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One-Handed in a Two-Handed World : Your Complete Guide to Managing Single-Handedly,9780982321980

One-Handed in a Two-Handed World : Your Complete Guide to Managing Single-Handedly

by
Edition:
4th
ISBN13:

9780982321980

ISBN10:
0982321988
Format:
Spiral Bound
Pub. Date:
8/13/2013
Publisher(s):
DiaMedica
List Price: $19.95

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Summary

Tommye-Karen Mayer survived a stroke at the age of 23 and has been managing single-handedly in a two-handed world for three decades. After a period of wondering whether she would ever again live independently, she began developing a system for how to accomplish a wide range of everyday activities of daily living one-handedly — dressing, eating, cooking, doing household chores, traveling, and much more.

One-Handed in a Two-Handed World is known as the "bible" for occupational therapists and other healthcare and rehabilitation professionals who work with patients who are temporarily or permanently one-handed. This is the only book of practical advice for managing activities of daily living one-handedly. It may be used by individuals who have experienced strokes or traumatic brain injury, had shoulder surgery, were born without an arm or hand, need to rest an arm for repetitive strain injuries, or have lost the use of an arm or hand as the result of injury.

It is a practical guide to a wide variety of useful devices and technology, and provides step-by-step instructions on how to accomplish each task discussed. Numerous figures show useful tools to make the tasks easier.

Author Biography

Tommye-Karen Mayer suffered a stroke at the age of 23, and has been managing with the use of one hand in a two-handed world for three decades. After a period of wondering whether she would ever again live independently, she began developing a system for how to do a wide range of everyday tasks ("Activities of Daily Living" or ADLs) with one hand - dressing, eating, cooking, doing household chores, traveling, and much more. In this book, Mayer shares her vast experience, with detailed instructions for hundreds of daily tasks and a guide to the equipment and technology that make them possible to accomplish one-handedly. Mayer is also the author of Teaching Me to Run, now in its second edition.

Table of Contents

FOREWORD: THE THREE SECRETS

PERSONAL CARE
BATHING
CONTACT LENSES
HAIR
NAIL CARE
SKIN CARE
SHAVING
TEETH
DENTURE CARE
BANDAGING

DRESSING
UNDERGARMENTS
TOPS
BOTTOMS
ACCESSORIES
FOOTWEAR
COLD-WEATHER CLOTHES
WARM-WEATHER CLOTHES

EATING
BEVERAGES
BREADS
DESSERT
FRUITS & VEGETABLES
MAIN COURSES
PASTA
STAYING NEAT
UTENSILS

DINING OUT
INDIVIDUAL BUTTER TUBS
BUFFETS & SALAD BARS
FUN FOOD & SNACKS

COOKING
CUTTING AND SLICING
GRATING
STIRRING & MIXING
OPENING
ICE CUBE TRAYS
SPECIAL TRICKS

CLEANING UP
COUNTERTOPS AND TABLES
DISHES, & PLATTERS
FLATWARE
SERVING UTENSILS
PLASTIC PLACE MATS
POTS & PANS
LEFTOVER FOOD STORAGE

HOUSEHOLD CHORES
LAUNDRY
FITTED SHEETS
PILLOWCASES:
HANGING CLOTHES
HAND SEWING
MOVING FURNITURE
SETTING THE TABLE
SWEEPING
DUSTPAN
VACUUMING
WRAPPING GIFTS
CARDBOARD BOXES WITH FLAPS

CHILD AND INFANT CARE

OFFICEWORK
MANAGING PAPER
ORGANIZATION
PHONES (LAND LINES)
OTHER STUFF

TECHNOLOGY
COMPUTERS
DIGITAL CAMERAS
DIGITAL VOICE RECORDERS
MOBILE/CELL PHONES
DIGITAL MUSIC PLAYERS (IPODS, ETC.)
PDAS

TRAVELING
AIR
CAR
TRAIN AND BUS

HOUSEHOLD REPAIRS
THE RIGHT STUFF
HANDLING EQUIPMENT
PAINTING

THE ULTIMATE ONE-HANDER HOME
CLEAR UNCLUTTERED HORIZONTAL SPACE
MAKING TIMELY EXITS AND ENTRANCES
PUTTING IT ON THE WALL
ONE-HANDED KITCHEN IDEAS
CLOSET ORGANIZATION

OUTSIDE HOME
CARRYING THINGS
COVERING YOUR EARS
MAILBOXES
CHECKBOOKS
SPRING-LOADED FAUCETS
SERVING BOARD
UMBRELLAS

LEISURE ACTIVITIES
CARDS
HAND CRAFTS
READING
POOL

SPORTS
DISABLED SPORTS USA
BASEBALL
BOATING
BOWLING
FISHING
GOLF
RUNNING
SKIING
SWIMMING
TABLE TENNIS
TENNIS
VOLLEYBALL

TAKING CARE OF YOUR ONE HAND

SEXUALITY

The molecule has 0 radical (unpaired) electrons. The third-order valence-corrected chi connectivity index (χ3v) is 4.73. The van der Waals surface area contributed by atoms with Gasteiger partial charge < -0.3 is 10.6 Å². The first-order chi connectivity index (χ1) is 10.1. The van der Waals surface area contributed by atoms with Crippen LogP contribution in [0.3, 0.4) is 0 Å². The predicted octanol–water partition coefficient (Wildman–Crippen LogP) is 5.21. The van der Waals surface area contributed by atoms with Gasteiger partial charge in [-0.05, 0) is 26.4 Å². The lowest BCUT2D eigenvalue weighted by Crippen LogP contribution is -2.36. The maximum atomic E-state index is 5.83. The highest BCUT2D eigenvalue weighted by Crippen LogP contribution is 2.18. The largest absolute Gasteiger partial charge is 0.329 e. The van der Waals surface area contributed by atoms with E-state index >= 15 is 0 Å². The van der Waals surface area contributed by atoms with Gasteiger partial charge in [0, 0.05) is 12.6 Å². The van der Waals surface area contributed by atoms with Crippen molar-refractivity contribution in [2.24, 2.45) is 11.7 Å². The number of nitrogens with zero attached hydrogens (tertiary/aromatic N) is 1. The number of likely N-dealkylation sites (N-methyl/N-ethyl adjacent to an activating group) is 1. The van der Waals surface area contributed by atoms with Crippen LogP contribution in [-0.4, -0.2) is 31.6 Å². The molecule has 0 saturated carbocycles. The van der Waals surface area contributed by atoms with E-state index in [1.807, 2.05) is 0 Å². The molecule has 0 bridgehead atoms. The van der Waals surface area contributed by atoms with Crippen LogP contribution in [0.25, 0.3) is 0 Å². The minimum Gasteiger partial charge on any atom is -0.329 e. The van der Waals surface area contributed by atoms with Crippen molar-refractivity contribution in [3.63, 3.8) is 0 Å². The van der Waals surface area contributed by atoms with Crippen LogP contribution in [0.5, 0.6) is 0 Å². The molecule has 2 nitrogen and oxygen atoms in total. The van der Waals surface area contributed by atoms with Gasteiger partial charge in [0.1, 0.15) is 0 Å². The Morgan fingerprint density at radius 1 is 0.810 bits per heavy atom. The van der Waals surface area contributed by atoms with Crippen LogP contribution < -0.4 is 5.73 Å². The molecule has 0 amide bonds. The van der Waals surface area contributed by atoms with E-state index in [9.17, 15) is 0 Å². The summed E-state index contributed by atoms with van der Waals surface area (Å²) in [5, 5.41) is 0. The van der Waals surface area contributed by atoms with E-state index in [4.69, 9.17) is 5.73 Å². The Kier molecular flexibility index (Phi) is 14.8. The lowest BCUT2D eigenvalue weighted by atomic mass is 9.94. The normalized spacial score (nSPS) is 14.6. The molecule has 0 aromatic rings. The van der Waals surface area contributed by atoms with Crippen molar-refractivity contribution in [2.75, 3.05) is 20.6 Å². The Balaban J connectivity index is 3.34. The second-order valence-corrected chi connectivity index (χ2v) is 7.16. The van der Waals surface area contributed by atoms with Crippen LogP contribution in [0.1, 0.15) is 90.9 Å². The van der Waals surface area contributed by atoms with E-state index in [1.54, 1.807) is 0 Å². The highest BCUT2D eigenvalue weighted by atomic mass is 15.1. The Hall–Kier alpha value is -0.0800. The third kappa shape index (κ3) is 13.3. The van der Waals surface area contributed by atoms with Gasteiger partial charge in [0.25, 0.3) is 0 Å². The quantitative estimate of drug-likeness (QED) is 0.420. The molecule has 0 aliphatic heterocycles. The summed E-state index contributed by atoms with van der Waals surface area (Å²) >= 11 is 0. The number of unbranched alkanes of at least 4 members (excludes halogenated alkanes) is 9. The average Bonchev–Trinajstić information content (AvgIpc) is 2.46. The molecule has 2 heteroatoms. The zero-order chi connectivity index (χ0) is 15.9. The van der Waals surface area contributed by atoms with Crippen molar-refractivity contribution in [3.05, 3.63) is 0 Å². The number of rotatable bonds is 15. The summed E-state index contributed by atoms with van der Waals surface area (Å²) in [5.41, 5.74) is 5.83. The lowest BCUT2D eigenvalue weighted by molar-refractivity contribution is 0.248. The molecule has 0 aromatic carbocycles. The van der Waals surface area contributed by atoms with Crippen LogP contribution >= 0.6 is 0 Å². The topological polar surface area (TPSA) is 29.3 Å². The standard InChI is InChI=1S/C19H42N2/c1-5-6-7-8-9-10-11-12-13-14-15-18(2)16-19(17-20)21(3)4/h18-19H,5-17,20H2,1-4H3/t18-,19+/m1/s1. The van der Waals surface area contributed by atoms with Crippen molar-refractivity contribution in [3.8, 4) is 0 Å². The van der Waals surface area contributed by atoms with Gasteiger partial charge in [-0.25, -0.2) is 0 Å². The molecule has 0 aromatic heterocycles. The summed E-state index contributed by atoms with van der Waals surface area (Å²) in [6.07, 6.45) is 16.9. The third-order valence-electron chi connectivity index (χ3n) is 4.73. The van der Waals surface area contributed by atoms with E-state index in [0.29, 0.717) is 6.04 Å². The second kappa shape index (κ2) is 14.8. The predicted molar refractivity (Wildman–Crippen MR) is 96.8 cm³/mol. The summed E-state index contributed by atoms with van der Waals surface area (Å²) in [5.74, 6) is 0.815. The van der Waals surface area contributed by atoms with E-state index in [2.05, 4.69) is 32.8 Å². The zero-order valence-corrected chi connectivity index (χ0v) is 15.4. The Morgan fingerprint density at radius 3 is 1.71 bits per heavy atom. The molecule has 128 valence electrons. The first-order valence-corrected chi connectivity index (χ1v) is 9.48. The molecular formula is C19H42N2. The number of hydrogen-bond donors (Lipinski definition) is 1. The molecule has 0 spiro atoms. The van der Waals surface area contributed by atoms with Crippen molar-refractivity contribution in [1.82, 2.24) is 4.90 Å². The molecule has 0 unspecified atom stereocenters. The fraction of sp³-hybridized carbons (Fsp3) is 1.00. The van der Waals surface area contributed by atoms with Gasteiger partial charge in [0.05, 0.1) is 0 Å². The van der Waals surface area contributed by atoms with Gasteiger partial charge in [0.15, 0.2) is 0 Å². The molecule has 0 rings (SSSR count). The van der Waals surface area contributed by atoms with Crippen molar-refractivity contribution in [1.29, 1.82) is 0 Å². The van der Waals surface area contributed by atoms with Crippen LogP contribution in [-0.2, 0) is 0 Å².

Excerpts

Fruits & Vegetables

Eaten raw, most fruits and vegetables are one-handable. Choices known as “finger food” are intended to be picked up with the fingers of one hand—but you’ve already figured that out, haven’t you?

Bananas
They’re known as “the perfect food. But not so perfect, you might say, as you contemplate a banana single-handedly. Use your cutting board to score the stem end of the skin. Then, leaving your banana lying on the cutting board or resting on a plate, peel away the skin section-by-section. You may find it more comfortable to eat your banana off the plate and using a fork after you’ve removed the skin.

Grapefruit
Prepare grapefruit for breakfast with the help of your cutting board. Impale the grapefruit on the cutting board nails so your sharp serrated knife slices between the nails when you cut the grapefruit in half, cutting across the grapefruit sections. Pick each grapefruit half off your cutting board. Select one, and impale it on your cutting board, skin side down, fruit side up. Now, with a steak knife or, if you have one, a true grapefruit knife, slice the sections, cutting between the membrane and the pulp meat of the fruit. Then, with an up and down sawing motion, cut around the inside of the outside skin, separating it from the fruit.

Try serving grapefruit to yourself in a cereal bowl — the sides make scooping the fruit easier..

Melon
It fascinated me, as a kid, when my grandmother served melon. She festively re-filled the melon skin wedges with marble-sized round balls of melon—a marvelously playful way for a kid to eat melon. We just pricked each ball with a fork.

I was much older when my mother explained that melon balls were a device Gram used to enable my grandfather to enjoy melon after he lost his hand.

The first post-hemorrhage melon I faced frustrated me so much that I didn't know whether to cry or heave it at someone. I just knew everyone was laughing at me struggling with the damn thing or — worse yet — feeling sorry for me. They served it to me on a flat dessert plate, tastefully decorated with an orange sliver, a parsley sprig, and three grapes. The melon sat balanced evenly on its rind, in front of me, like a pastel orange grin.

It looked so good. I could almost taste its scent. I’d picked up my spoon — Dad always told me melon was properly eaten with a spoon — and proceeded to dig into the tip closest to the hand I use. Melons tend to be juicy, and naturally, this one was no exception. As I poked at it with my spoon, the melon slid around my plate and rocked away.

Since I couldn't grab the thing with my one hand and cut into it with the spoon at the same time, or trap it with a fork, like some of my dining companions were, I was out of luck. Even tipping the wedge over on its side didn’t work. It still skidded around the plate each time I tried to spoon-cut a piece.